A large number of sensory impressions reaching the vasomotor centers over the sensory nerves of the skin usually result in vasoconstriction of cutaneous blood vessels, hence internal congestion.  Irritation of the sensory nerves in the skin may cause muscle under the skin to contract, thus obstructing the circulation in the skin.  Therefore, our manipulations for vasomotor effects naturally divide themselves into two classes.  First, those which inhibit cutaneous reflexes; second, those which relax muscle in order to remove obstructions.  This division is purely arbitrary on our part, but it serves to explain our work.  We purposely leave out of this discussion the thought that we may have an osseous lesion causing our vasomotor disturbance.  We divide the spine into areas according to the predominating influence which issues from it; thus, the suboccipital fossa is the first important area.  It has long been known that pressure applied to this area in a case of congestive headache gives great relief.  The good effects are not lost when the pressure is removed.  This proves that the effect of the pressure is on the nerves of that area, and that they are in close central connection with the vasomotor center in the medulla.  This center regulates the caliber of the arteries all over the body.  It has been stated that pressure at the basi-occiput retards the blood flow to the brain, the pressure being on the vertebral arteries.  We believe a careful examination of the atlas will convince one that in the average skeleton the groove for the vertebral artery is so deep and well protected that pressure on the surface of the neck cannot affect the artery.  If our pressure effect is mechanical, why does the effect last so long?  The blood stream is as swift as an ocean greyhound, and would rush into the partly filled vessel with its previous force just the moment the pressure is removed.  We can only explain the result by noting the fact that a change has been made in the entire circulation.  Downward pressure on the carotids is also recommended to retard the blood flow to the head.  This seems impracticable since the pressure cannot help affecting the venous return as well as the carotid stream.  The best and most lasting effects are always vasomotor.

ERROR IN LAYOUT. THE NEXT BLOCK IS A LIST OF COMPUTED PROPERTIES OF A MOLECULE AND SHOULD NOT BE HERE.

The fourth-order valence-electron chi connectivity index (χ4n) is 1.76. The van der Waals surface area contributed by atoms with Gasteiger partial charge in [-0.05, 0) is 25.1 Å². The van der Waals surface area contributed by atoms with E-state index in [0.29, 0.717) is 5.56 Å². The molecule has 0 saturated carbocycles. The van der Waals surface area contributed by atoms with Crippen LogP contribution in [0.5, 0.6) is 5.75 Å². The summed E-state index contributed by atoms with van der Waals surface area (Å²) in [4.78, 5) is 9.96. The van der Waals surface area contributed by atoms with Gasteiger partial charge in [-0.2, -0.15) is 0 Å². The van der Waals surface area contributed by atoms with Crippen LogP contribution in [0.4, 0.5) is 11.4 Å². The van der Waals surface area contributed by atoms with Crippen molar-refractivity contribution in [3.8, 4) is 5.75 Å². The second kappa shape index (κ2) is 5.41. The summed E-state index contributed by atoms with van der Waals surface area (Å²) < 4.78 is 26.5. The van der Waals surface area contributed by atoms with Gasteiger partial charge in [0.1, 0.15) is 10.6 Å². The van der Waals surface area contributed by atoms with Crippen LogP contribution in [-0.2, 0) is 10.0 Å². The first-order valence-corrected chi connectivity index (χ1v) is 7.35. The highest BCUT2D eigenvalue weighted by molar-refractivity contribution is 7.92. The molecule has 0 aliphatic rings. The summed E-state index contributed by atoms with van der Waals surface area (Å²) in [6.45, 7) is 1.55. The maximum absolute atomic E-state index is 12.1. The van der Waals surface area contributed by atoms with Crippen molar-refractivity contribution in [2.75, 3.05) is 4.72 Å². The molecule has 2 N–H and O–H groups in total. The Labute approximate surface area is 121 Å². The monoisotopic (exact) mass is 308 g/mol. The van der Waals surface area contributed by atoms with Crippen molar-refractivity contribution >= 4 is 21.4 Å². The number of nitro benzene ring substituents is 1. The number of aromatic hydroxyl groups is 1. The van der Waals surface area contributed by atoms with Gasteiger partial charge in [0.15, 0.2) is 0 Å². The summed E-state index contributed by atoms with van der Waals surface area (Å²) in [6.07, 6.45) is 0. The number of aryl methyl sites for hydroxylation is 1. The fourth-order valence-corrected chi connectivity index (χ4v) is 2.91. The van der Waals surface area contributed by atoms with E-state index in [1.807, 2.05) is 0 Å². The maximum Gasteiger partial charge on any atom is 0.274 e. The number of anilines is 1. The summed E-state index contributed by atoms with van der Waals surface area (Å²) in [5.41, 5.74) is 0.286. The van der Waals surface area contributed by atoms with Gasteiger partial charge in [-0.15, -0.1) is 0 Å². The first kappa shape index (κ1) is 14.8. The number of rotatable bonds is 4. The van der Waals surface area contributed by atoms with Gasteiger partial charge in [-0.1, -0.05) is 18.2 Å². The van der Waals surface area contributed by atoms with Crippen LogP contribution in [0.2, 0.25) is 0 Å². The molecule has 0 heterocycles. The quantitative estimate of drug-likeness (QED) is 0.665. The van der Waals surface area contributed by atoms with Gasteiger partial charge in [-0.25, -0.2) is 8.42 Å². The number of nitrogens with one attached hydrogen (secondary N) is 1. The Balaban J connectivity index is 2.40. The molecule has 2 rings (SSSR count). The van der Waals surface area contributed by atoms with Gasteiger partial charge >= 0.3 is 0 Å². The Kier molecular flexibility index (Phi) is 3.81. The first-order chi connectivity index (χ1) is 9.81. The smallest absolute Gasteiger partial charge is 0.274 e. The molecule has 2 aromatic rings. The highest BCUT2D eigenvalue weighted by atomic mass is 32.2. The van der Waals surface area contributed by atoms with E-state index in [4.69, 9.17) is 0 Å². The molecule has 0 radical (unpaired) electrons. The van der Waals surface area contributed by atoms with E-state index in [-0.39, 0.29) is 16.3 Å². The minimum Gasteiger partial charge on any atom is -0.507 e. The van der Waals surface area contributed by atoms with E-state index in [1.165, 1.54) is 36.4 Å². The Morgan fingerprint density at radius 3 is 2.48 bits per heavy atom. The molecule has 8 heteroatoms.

It is a well recognized fact in the osteopathic profession that pressure in the suboccipital triangles causes a lessened blood pressure all over the body.  This fact is made use of daily to lower the temperature of the body in cases of fever.  If pressure had a mechanical rather than a nervous effect on the circulation, we could hope for no general effect, such as we do secure.  This procedure is called inhibiting the vasomotor center.  Why does it inhibit?  A "vascular tone" is normal in the body in order to keep the blood equally distributed.  This "vascular tone" is easily disturbed since it acts according to the sum of the sensory impulses reaching the center in the medulla.  Pressure in the suboccipital triangles affects not only the sum of the stimuli reaching the center, but, most important of all, affects the capillary circulation in this area which is in close nervous and circulatory connection with the medulla.  Any external application, such as hot or cold water, local anaesthetics or counterirritants must 'secure whatever internal change may be manifested, by the effect these therapeutic procedures may have on cutaneous nerves.

    Pressure in the suboccipital triangles will relax the structures forming those triangles, thus lessening the sensory impulses entering the center from that source.  The relaxed structures will hold more blood, hence they will in a slight degree relieve congestion of the center.

    These triangles are the bilateral surface centers in which we operate to cause dilatation of vessels in the skin of the trunk and extremities.  We inhibit vasoconstriction of surface arteries.